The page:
Through the gate, and the footpath drops down into a narrow, wooded valley, with a stream running along the bottom. It’s lovely. The air smells damp and deep green. But there’s a steep climb down to a ramshackle bridge. A fallen tree lies at one end of the crossing, its roots in the air, its trunk forming an ancillary railing beside the bridge.
The fallen tree should have been a warning. On the way down, just after I take the photo above, I lose my footing. Wet earth has slipped away from rock, and my boots skid over the smooth surface. I fall backwards, saving my camera from injury by raising my arms. And I land heavily on my shoulder and elbow.
I lie on my side, feeling dazed. Then, worried. I’m down in a deep valley, hidden from view, with no phone signal. What if I’ve broken something? I could be here for days!
Carefully I sit up. So far, so good. Then I lever myself up onto my feet, nearly losing my balance again on the slippery rocks. But I am relieved to find nothing is broken. My elbow hurts, and my shoulder aches, but my legs are fine. I can walk.
Well, I’m uninjured, but it’s not been a good day. What next? I’m feeling seriously rattled and rather paranoid. The world is set against me. I just want this walk to be over. Why am I doing this?
I climb out of the valley and into the next field – and I meet a horse. It comes towards me, picking its way delicately over the ground, coat as white as an angel and with pale lashes framing gentle eyes. It stands a few feet away and snorts hopefully, maybe looking for an apple or a carrot.
I’m not particularly fond of horses, but this horse is both beautiful and friendly, and I give its nose a rub. Immediately I feel much better.
The footpath takes me through a hedge and into a back garden, across a neatly clipped lawn and past children’s play equipment. It’s surreal. A patch of suburbia within the wilds of the countryside.
Back on a road, and I’m looking forward to reaching the next place marked on my map. Towy Castle. A castle means dry stones to sit down on. And I plan to stop here for a drink and a snack.
But Towy Castle turns out to be hugely disappointing. There’s a farm and a collection of holiday lets. And an old people’s home, I think. But no castle.
More dogs bark at me, but they are behind a glass window. Their owners sit in window seats, drinking coffee and having a lazy Sunday brunch. I try not to stare with envy. I’m really hungry now, bruised and tired.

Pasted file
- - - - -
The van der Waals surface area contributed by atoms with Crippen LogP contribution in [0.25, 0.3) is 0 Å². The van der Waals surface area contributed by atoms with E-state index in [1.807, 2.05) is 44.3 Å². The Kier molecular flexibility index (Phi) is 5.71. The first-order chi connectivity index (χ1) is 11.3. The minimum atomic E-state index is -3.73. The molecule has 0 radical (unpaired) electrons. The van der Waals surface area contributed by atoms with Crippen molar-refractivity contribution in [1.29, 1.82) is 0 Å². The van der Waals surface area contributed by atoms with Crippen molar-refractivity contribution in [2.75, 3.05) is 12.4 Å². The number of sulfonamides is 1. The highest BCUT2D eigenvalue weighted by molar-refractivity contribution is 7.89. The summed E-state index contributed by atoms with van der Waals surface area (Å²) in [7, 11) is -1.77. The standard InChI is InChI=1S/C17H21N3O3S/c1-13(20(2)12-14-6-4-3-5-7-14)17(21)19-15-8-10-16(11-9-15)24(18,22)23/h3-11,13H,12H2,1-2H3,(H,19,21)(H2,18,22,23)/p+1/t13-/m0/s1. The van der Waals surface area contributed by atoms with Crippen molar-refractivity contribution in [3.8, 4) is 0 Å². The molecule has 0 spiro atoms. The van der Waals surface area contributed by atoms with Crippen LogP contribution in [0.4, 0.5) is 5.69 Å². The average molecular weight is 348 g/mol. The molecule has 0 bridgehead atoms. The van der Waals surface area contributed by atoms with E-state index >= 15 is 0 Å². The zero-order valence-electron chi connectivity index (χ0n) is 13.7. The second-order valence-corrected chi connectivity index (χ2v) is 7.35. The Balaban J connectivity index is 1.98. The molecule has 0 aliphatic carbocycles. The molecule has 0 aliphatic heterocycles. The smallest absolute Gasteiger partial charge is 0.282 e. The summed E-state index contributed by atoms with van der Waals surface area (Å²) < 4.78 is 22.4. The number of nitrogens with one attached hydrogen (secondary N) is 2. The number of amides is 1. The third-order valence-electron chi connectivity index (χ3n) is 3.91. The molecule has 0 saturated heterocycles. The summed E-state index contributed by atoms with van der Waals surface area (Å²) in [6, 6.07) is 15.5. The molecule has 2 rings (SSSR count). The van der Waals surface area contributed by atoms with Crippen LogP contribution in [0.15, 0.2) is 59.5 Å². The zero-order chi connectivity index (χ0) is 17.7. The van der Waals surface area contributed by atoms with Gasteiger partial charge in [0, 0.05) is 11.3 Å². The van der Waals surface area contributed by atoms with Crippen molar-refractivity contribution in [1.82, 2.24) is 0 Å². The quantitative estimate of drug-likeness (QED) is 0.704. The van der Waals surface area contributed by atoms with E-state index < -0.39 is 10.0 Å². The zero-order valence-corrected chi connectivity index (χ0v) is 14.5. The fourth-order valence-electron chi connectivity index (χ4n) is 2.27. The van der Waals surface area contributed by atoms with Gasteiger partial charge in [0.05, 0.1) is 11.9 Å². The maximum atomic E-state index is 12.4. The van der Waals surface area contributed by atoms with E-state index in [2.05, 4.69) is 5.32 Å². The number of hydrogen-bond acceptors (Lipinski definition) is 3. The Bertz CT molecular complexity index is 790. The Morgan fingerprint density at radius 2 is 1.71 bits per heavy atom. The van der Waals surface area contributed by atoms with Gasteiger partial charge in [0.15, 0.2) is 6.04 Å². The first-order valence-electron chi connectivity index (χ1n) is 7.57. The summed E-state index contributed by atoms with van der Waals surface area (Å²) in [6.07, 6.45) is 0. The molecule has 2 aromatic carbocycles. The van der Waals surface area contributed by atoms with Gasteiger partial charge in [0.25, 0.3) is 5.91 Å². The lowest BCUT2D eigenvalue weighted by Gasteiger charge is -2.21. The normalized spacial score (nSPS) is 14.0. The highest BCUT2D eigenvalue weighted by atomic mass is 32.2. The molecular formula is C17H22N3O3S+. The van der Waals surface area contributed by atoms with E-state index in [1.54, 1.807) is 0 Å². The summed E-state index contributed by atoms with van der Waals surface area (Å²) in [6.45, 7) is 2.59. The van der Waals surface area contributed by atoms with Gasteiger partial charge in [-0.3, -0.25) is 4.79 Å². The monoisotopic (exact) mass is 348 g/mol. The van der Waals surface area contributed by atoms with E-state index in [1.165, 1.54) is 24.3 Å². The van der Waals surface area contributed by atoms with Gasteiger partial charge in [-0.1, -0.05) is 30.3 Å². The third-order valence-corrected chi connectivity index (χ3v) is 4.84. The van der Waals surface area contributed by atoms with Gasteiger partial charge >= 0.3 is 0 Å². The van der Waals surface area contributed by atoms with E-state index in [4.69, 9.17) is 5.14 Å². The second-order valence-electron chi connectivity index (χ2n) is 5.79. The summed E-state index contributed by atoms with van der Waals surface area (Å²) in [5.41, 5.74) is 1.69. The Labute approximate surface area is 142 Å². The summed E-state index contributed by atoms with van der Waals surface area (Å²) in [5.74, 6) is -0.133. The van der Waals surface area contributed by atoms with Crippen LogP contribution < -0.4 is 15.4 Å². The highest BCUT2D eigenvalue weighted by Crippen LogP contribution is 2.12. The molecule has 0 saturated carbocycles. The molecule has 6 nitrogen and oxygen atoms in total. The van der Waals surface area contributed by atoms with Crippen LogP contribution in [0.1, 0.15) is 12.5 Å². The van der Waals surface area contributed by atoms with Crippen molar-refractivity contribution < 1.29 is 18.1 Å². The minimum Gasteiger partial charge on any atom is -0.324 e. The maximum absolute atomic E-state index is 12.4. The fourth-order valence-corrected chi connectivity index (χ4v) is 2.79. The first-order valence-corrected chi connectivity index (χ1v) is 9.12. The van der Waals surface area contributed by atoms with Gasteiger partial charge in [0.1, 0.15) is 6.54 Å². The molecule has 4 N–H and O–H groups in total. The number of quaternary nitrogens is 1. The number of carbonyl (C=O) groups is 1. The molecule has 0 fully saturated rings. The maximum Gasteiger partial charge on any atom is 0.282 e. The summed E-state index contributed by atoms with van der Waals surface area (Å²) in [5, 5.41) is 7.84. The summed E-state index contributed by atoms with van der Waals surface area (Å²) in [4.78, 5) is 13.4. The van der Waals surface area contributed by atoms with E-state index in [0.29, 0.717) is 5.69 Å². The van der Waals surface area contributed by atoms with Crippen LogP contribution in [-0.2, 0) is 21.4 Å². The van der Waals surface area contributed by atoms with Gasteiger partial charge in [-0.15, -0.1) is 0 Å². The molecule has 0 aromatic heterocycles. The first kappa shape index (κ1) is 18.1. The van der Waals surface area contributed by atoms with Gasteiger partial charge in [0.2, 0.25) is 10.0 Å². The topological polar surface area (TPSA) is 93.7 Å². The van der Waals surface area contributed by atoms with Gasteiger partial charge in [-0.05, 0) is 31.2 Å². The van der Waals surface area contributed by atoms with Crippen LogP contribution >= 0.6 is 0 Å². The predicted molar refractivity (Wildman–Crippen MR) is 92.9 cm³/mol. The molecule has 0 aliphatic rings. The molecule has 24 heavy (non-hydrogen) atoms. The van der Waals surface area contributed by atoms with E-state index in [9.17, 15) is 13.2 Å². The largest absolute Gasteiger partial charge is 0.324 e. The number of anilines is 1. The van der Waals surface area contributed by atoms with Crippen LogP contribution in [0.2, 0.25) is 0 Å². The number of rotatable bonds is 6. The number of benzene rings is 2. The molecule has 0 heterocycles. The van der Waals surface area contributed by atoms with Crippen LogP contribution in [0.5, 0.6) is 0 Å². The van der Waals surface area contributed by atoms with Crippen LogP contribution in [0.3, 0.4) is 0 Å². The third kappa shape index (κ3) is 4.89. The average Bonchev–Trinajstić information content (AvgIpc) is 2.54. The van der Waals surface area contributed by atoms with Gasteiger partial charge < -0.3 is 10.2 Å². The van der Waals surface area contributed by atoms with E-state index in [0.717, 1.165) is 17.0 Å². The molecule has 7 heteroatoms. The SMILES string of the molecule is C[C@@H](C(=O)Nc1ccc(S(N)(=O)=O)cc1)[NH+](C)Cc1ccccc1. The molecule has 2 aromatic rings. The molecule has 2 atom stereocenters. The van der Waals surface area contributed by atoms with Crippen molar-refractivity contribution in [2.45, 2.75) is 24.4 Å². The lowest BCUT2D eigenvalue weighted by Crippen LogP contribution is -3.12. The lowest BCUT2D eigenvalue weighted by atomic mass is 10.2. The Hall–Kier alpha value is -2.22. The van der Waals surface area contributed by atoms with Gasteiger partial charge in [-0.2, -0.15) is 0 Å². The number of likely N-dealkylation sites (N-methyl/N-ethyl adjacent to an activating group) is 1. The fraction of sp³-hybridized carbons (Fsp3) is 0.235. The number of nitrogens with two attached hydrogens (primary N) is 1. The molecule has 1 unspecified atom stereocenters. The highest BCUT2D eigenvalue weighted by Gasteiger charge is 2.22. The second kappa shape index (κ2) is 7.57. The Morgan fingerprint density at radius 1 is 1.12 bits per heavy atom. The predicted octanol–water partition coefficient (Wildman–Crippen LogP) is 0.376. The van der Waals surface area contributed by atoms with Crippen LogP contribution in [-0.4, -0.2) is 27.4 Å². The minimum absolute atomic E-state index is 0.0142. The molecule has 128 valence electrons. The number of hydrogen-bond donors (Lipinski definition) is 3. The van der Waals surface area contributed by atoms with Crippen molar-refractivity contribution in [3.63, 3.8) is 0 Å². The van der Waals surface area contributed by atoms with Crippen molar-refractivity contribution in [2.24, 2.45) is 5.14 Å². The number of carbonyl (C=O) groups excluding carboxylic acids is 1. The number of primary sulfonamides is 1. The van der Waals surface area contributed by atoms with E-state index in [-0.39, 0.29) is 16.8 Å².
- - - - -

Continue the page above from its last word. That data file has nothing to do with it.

I leave the houses and – with the sound of barking dogs following me – walk down a field. Ahead the path goes through a gate, with a pretty view of the river framed by the gap in the hedge.
On the side of another deep valley, beside some ruined buildings, in a place called Cwmyrarian, I sit on damp grass and eat my snack. An apple and a chocolate bar.
After the break I feel better. I always do feel better after eating chocolate!
Now I follow farm tracks across sloping fields. I love the roll and tuck of the land, with hedges everywhere, mixed with trees. And in the distance the gleaming line of the river. It’s so much nicer than the flat, prairie fields of my home country, Lincolnshire.
The track joins a tiny lane, lined by flowers and threaded with telegraph poles.
And I walk through the pretty village of Croesyceilog, where I come across my first walker of the day. In fact, my only walker of the day. He won’t meet my eyes and doesn’t greet me, which seems odd. I take a photograph of his back.
I must say, he seems very neat and tidy. Clean boots. I, on the other hand, am covered in mud. There are brown smears all along my left side (where I fell), I have a soggy green patch across my bottom (from my snack break), and – if you look closely – you will find doggy tooth marks on my stained trousers (made by the terrier from hell).
No wonder he ignored me. I look like a tramp.
The road leads onwards. On my map, it changes from yellow to orange. I’m moving towards civilisation. Towards Carmarthen.
At a roundabout I join the familiar A484. And walk on a cycle/walk way running alongside the busy road.
I’m meeting my husband in Carmarthen. We are having a late lunch there, and I will be finishing my walk, because I’ve had enough for today. At least, that’s my plan…
[To be continued…]